Terracina Tourist Information

Seaside resort south of Rome, famed for its ancient Roman temple

Terracina is a pleasant seaside resort in the south of the Lazio region, between Rome and Naples. It was an important port on the Roman Appian Way, and the site of a major temple to Jupiter. Nowadays the modern town spreads out on the plain below the hills, along a wide sandy beach which attracts many summer visitors.

Portico of the Duomo, Terracina

Things to see in Terracina

The modern part of Terracina is unexciting but pleasant, with wide tree-lined boulevards leading to the beach west of the port. The sea and the sand are the town’s main attraction for many of its Italian summer visitors. Ferries depart from the port for the Pontine Islands. A boat-lined canal leads to the harbour from the bus station area, passing the fish-hall where crates are loaded with fresh fish, and wizened old salts sit and chat on a terrace.

For more charm and historical interest, however, head for the Centro Storico, the old part of town. This lies uphill from the bus station (cross the road and find a steep hidden staircase, or take a narrow sloping road uphill). The heart of historical Terracina is Piazza del Municipio, a pretty piazza containingpaving stones from the Roman Forum, a crumbling archway, the town cathedral, the headquarters of the town council and the archaeological museum. Close by you can also see an ancient paved stretch of the Appian Way.

The Cathedral (shut at lunchtimes) was built over a Roman temple to Augustus, and is an attractive building composed of a mixture of styles. Note the picture of the town on the right-hand altar (one of three decorated altars). The stone pulpit resting on four carved animals is also worth a glance. Outside there is a large stone Roman basin on display in the portico, which was supposedly used for boiling Christians, and a pretty frieze of animals tops the colonnades.

Terracina: the temple, seen from the beach

The small Museo Civico contains ancient sculptures found in the area, and also offers a selection of guide and leaflets for sale, including a useful fold-out guide to the Temple of Jupiter.

The old town and the archaeological remains continue through the archway alongside the cathedral, where carved columns and patterned walls are exposed to view. Further on, the winding medieval streets offer a pleasant opportunity for strolling and discovering atmospheric shops and restaurants. More ruins are dotted around the upper and lower parts of town; a guide can be picked up from the museum which will help you find them.

Terracina’s most unusual and striking site is the Temple of Jupiter Anxur. Anxur was the ancient Volscian name for the town; Jupiter has generally been assumed to be the deity to whom the sanctuary was dedicated. The main part of the temple is gone, but the impressive vaulted base can be seen for miles, and no visitor to Terracina should miss a trip to the fascinating hilltop site with its superb views.

At the eastern end of town, below the temple on its hill, is a monument to Roman engineering and determination. To improve the route of the Appian Way (which previously had to head inland over the hills), Trajan had the cliff cut to make way for the road. Traffic still runs past this 36m-deep cut in the rock, the Pisco Montano; axe-marks and Roman numerals indicate the workers’ progress.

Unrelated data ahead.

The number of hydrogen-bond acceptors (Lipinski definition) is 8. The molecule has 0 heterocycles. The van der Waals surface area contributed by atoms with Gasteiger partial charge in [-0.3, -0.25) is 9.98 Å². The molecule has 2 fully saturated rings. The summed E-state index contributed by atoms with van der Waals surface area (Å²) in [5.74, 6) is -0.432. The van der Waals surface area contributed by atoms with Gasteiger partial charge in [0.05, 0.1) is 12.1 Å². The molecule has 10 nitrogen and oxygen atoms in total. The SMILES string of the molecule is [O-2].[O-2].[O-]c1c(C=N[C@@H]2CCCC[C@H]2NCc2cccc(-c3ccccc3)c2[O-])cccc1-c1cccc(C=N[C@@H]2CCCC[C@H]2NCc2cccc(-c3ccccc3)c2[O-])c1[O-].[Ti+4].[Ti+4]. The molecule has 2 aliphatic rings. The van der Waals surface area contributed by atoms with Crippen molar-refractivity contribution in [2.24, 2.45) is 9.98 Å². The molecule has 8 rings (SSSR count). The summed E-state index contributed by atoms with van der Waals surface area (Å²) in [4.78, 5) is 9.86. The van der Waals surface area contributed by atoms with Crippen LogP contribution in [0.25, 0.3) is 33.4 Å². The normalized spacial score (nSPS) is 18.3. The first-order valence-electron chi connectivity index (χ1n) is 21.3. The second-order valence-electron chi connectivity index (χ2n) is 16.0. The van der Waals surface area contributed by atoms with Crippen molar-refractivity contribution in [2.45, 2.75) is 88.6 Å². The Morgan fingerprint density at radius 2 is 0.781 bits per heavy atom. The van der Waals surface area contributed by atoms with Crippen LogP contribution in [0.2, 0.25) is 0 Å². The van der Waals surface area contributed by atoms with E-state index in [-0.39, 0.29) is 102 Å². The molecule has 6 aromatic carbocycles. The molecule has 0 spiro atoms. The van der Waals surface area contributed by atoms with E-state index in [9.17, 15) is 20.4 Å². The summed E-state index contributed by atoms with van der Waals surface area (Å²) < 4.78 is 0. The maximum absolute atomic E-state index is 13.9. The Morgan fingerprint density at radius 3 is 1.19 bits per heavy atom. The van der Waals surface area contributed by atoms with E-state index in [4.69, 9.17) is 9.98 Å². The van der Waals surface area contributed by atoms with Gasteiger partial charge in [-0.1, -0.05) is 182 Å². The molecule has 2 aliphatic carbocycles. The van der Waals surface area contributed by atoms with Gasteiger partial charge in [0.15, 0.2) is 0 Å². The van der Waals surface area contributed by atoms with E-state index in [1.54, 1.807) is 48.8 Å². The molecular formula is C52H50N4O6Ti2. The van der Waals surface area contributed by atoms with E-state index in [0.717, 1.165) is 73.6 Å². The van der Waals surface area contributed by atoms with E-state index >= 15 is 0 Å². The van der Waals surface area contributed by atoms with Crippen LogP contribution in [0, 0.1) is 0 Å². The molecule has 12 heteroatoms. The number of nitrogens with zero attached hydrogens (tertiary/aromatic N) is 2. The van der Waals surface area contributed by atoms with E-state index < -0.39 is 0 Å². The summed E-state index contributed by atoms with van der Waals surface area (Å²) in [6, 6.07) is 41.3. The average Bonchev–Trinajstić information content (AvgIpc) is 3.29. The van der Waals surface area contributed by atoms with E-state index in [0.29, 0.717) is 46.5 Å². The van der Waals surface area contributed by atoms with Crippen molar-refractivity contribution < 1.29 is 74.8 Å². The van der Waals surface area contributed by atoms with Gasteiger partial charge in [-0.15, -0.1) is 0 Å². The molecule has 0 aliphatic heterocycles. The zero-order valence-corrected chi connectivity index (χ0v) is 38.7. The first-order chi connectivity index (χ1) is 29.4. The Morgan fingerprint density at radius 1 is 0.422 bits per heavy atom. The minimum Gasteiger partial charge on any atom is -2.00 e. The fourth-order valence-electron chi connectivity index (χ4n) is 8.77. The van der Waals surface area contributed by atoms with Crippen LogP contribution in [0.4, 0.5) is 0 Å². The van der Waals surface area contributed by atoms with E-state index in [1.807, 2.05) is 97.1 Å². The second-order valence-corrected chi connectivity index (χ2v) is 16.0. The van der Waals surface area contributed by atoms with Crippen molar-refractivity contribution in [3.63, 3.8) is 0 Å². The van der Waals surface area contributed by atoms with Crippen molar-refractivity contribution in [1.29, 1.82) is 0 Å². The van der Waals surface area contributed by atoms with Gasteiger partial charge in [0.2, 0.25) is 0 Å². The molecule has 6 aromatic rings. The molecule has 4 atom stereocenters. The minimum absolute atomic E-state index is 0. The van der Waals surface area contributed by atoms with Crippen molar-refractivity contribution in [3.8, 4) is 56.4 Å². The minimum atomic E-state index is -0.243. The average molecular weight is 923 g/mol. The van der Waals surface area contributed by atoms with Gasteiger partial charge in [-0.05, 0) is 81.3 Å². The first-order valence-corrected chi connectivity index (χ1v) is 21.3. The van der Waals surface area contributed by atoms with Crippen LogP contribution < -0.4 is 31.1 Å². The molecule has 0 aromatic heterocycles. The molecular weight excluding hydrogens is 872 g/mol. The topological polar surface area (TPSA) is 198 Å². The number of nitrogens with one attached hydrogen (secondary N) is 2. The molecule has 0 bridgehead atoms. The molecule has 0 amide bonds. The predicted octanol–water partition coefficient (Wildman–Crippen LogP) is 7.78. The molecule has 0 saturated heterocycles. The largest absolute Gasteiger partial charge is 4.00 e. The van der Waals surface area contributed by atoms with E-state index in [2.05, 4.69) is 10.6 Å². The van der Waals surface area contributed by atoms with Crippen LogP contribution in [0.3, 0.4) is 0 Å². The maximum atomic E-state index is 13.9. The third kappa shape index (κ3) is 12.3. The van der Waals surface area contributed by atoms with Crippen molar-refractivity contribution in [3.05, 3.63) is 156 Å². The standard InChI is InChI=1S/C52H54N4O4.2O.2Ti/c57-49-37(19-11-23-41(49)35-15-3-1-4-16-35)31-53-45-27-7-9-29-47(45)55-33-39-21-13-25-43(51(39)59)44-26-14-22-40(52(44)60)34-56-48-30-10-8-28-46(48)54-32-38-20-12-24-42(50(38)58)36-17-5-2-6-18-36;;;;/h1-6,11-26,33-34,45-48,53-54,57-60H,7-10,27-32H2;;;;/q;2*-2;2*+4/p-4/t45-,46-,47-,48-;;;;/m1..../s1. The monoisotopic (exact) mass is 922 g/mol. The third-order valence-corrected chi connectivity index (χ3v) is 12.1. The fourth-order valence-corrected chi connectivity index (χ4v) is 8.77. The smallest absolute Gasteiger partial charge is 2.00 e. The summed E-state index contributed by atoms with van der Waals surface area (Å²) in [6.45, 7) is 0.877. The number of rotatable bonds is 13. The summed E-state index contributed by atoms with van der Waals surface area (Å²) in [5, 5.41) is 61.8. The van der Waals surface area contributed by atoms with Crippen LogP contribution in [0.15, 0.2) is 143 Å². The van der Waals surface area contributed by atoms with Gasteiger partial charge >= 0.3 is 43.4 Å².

Cheap bars and takeaways can be found along Via Roma, including the pirate-themed Morgan Bay, where you can eat your pizza slice at indoors tables. If you want to buy a picnic, there are a couple of supermarkets along the sea-canal, and another on the way up to the temple (closed lunchtimes). Bars, pasticcerie, gelaterie and clothes shops line Via della Vittoria, which runs down to the lungomare, the seafront.

Terracina travel information

Roman paving stones, Terracina

Terracina is reachable from Rome or from Naples and can be managed as a day trip from either city.

The town does have its own railway station on a branch line, but it’s only served by a couple of train services every day. If you are relying on public transport, you will find the frequent Cotral bus services more useful. There are buses direct from Rome EUR Fermi; the journey takes just over two hours.

For a speedier and more comfortable journey, however, the best method is to combine rail and bus travel. First you should take a train to Monte S. Biagio station on the Rome – Naples railway line. Only the slower train services – approximately hourly – stop at the station. Cotral buses to Terracina stop outside Monte S. Biagio station (generally on the far side of the road). Bus tickets cost €1 and can be bought at the news kiosk alongside the station (as can rail tickets). The bus journey takes fifteen minutes – look out of the window to see interesting ruins dotted along this section of the Appian Way.

In Terracina buses stop at the main bus station in Piazza 25 Aprile, below the old town. From here, Cotral services run to other destinations in the Province of Latina (including several other FS train stations); useful timetables are displayed in a kiosk. Smaller orange urban buses are based in Piazza 25 Aprile and Piazzale Marconi.


Hotels in Terracina tend to cater for the Italian summer crowds who come here for the beaches, and they don’t offer particularly inspiring accommodation. However, it’s a nice town and for a night or two the hotels – mostly modern and rather anonymous – are fine. If you’re coming here for a beach holiday, read other guests’ reviews before booking.
> Terracina hotels, B&Bs and holiday rentals

On this site

Terracina Temple

Lazio transport

Useful links

Terracina accommodation

Town transport